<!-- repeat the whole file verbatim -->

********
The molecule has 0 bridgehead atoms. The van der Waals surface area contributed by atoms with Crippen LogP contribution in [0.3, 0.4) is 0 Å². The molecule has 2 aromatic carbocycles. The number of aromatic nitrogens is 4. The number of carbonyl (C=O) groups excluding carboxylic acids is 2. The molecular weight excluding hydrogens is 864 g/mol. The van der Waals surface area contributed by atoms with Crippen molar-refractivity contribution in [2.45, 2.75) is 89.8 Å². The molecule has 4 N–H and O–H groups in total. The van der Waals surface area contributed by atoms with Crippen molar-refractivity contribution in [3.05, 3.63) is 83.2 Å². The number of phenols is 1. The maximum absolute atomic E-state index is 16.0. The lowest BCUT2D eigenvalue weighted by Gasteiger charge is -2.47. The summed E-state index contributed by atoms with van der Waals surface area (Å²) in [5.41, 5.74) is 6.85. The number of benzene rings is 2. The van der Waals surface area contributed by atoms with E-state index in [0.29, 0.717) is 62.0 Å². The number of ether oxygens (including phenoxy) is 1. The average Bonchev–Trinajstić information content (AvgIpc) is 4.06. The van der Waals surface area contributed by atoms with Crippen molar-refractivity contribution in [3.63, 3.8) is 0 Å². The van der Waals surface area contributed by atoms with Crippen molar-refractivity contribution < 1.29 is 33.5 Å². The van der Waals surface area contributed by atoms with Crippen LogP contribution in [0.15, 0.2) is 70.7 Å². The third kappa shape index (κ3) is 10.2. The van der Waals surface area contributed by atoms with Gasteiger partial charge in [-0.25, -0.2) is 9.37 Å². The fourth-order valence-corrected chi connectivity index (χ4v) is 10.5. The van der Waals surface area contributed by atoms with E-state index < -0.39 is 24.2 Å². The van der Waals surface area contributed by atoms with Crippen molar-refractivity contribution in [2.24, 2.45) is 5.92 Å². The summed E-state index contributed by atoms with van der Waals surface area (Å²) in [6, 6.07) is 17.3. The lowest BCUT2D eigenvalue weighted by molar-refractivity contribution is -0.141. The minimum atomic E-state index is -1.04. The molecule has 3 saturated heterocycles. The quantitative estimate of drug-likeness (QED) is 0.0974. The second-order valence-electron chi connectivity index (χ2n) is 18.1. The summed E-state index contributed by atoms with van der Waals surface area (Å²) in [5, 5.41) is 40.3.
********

The molecule has 0 bridgehead atoms. The van der Waals surface area contributed by atoms with Crippen LogP contribution in [0.3, 0.4) is 0 Å². The molecule has 2 aromatic carbocycles. The number of aromatic nitrogens is 4. The number of carbonyl (C=O) groups excluding carboxylic acids is 2. The molecular weight excluding hydrogens is 864 g/mol. The van der Waals surface area contributed by atoms with Crippen molar-refractivity contribution in [2.45, 2.75) is 89.8 Å². The molecule has 4 N–H and O–H groups in total. The van der Waals surface area contributed by atoms with Crippen molar-refractivity contribution in [3.05, 3.63) is 83.2 Å². The number of phenols is 1. The maximum absolute atomic E-state index is 16.0. The lowest BCUT2D eigenvalue weighted by Gasteiger charge is -2.47. The summed E-state index contributed by atoms with van der Waals surface area (Å²) in [5.41, 5.74) is 6.85. The number of benzene rings is 2. The van der Waals surface area contributed by atoms with E-state index in [0.29, 0.717) is 62.0 Å². The number of ether oxygens (including phenoxy) is 1. The average Bonchev–Trinajstić information content (AvgIpc) is 4.06. The van der Waals surface area contributed by atoms with Crippen molar-refractivity contribution in [3.63, 3.8) is 0 Å². The van der Waals surface area contributed by atoms with Crippen molar-refractivity contribution < 1.29 is 33.5 Å². The van der Waals surface area contributed by atoms with Crippen LogP contribution in [0.15, 0.2) is 70.7 Å². The third kappa shape index (κ3) is 10.2. The van der Waals surface area contributed by atoms with Gasteiger partial charge in [-0.25, -0.2) is 9.37 Å². The fourth-order valence-corrected chi connectivity index (χ4v) is 10.5. The van der Waals surface area contributed by atoms with E-state index < -0.39 is 24.2 Å². The van der Waals surface area contributed by atoms with Crippen molar-refractivity contribution in [2.24, 2.45) is 5.92 Å². The summed E-state index contributed by atoms with van der Waals surface area (Å²) in [6, 6.07) is 17.3. The lowest BCUT2D eigenvalue weighted by molar-refractivity contribution is -0.141. The minimum atomic E-state index is -1.04. The molecule has 3 saturated heterocycles. The quantitative estimate of drug-likeness (QED) is 0.0974. The second-order valence-electron chi connectivity index (χ2n) is 18.1. The summed E-state index contributed by atoms with van der Waals surface area (Å²) in [5, 5.41) is 40.3.